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Shove off Prince Harry, now Norway's teen royal in fresh photo uproar

Blue-blood's Instagram splurge sparks tabloid row

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Blighty's playboy Prince Harry isn't the only royal hitting tabloid headlines for inappropriate snaps: Norway's monarchy has defended one of its own blue-blooded teens after his web photo uploading spree supposedly sparked a security scare.

Marius Borg Høiby, 15, took photographs while on holiday and published them using a personal Instagram account, Norwegian mass-market newspaper VG reports. The pictures included GPS information pinpointing the location of royal relatives in near real-time, a potentially significant security lapse.

Høiby, the son of Crown Princess Mette-Marit from an earlier relationship prior to her marriage to Norwegian Crown Prince Haakon, openly shared more than 100 images from a publicly accessible account for more than a year, allowing citizens to get an insight into the secret life of the Norwegian royal family.

The snaps showed Høiby and his family in Oslo among other places they visited - a far cry from the blurry images that emerged this week of a naked Prince Harry revelling in a Las Vegas hotel.

However, perhaps more seriously Høiby also divulged information about his family's upcoming sensitive travel plans. Høiby is half brother to Princess Ingrid Alexandra and Prince Sverre Magnus, heirs to the Norwegian throne, but is not himself a prince.

Norway's police intelligence unit, the Politiets sikkerhetstjeneste (PST), is under fire for failing to inform the royal family about the potential drawbacks of sharing too much info on social networks.

However, yesterday the monarchy issued a robust defence of the teenager's actions, according to local reports. In an open letter to VG editor Torry Pedersen, Crown Princess Mette-Marit questioned the uproar over the photos, pointing out that the family's residences and trips are a matter of public record. She added that the offending Instagram account had been cancelled, a sly admission that revealing a live feed of the royal family's exact whereabouts was perhaps not the best idea.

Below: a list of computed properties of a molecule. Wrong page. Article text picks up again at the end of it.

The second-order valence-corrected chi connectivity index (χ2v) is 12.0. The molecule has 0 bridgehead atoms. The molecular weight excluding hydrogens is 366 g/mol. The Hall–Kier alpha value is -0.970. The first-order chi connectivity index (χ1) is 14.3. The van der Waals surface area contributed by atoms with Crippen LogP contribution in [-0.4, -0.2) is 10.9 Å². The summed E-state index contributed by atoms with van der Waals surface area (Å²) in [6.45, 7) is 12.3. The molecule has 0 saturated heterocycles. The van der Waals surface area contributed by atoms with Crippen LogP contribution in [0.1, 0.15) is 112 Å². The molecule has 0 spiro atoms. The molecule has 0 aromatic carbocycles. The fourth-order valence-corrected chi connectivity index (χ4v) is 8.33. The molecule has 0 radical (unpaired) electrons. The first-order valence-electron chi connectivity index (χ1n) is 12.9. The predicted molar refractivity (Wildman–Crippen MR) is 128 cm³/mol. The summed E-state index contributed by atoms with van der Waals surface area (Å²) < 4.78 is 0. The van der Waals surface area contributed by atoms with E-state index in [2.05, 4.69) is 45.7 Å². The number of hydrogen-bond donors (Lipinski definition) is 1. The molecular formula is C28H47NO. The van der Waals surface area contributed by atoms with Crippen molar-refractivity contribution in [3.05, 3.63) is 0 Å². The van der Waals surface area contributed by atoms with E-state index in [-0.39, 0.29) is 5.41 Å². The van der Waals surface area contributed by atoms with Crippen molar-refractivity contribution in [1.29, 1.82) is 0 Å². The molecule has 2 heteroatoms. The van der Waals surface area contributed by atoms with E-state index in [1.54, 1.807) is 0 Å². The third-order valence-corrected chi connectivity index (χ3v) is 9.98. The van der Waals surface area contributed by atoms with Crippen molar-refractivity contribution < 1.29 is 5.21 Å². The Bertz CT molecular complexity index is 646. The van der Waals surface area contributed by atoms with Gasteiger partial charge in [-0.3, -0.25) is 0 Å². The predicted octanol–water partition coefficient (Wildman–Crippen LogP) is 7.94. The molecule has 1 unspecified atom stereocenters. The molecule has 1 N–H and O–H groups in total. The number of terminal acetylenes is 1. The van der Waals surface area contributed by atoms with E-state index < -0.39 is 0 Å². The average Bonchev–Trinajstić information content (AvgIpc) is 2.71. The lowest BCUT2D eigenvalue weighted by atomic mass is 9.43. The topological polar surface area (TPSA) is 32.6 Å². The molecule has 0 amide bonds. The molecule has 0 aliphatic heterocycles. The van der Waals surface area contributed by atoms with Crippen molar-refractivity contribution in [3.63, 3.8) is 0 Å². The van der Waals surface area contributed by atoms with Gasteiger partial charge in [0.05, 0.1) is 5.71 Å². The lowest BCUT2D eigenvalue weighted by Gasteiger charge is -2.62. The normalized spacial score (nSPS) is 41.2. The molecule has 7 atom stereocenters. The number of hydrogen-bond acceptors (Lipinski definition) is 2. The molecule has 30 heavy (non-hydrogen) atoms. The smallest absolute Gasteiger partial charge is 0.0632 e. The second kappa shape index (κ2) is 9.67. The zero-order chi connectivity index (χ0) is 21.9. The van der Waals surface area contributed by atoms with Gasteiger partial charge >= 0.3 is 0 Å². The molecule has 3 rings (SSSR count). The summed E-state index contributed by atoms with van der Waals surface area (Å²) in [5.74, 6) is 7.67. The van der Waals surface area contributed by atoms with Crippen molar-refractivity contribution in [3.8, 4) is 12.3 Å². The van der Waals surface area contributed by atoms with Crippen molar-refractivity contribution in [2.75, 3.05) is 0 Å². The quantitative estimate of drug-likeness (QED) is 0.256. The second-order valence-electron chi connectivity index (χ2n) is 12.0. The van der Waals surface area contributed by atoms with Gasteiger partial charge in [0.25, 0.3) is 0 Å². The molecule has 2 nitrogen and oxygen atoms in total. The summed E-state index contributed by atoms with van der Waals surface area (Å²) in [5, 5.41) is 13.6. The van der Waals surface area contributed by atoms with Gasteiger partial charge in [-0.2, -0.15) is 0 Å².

Location tagging is a common feature of the latest digital cameras and smartphones. The GPS coordinates embedded in the photo's metadata can be easily read from files uploaded to the web, assuming the image hosting service doesn't strip out said information. The US and British armed forces have imposed restrictions on the use of mobile phones in war zones because of the danger that geo-tags might easily give away the location of soldiers.

More commentary on the information security aspects of the incident can be found in a blog post by web security firm Sophos here.

The royal geo-tagging rumpus, which fuelled a debate about the Norwegian government’s attitudes about public safety, was overshadowed by today's court ruling that Anders Breivik, who killed 77 people in Oslo and the island of Utøya, was sane when he carried out the atrocity in July 2011. He was jailed for 21 years but could be kept behind bars for longer if he poses a threat to society. ®

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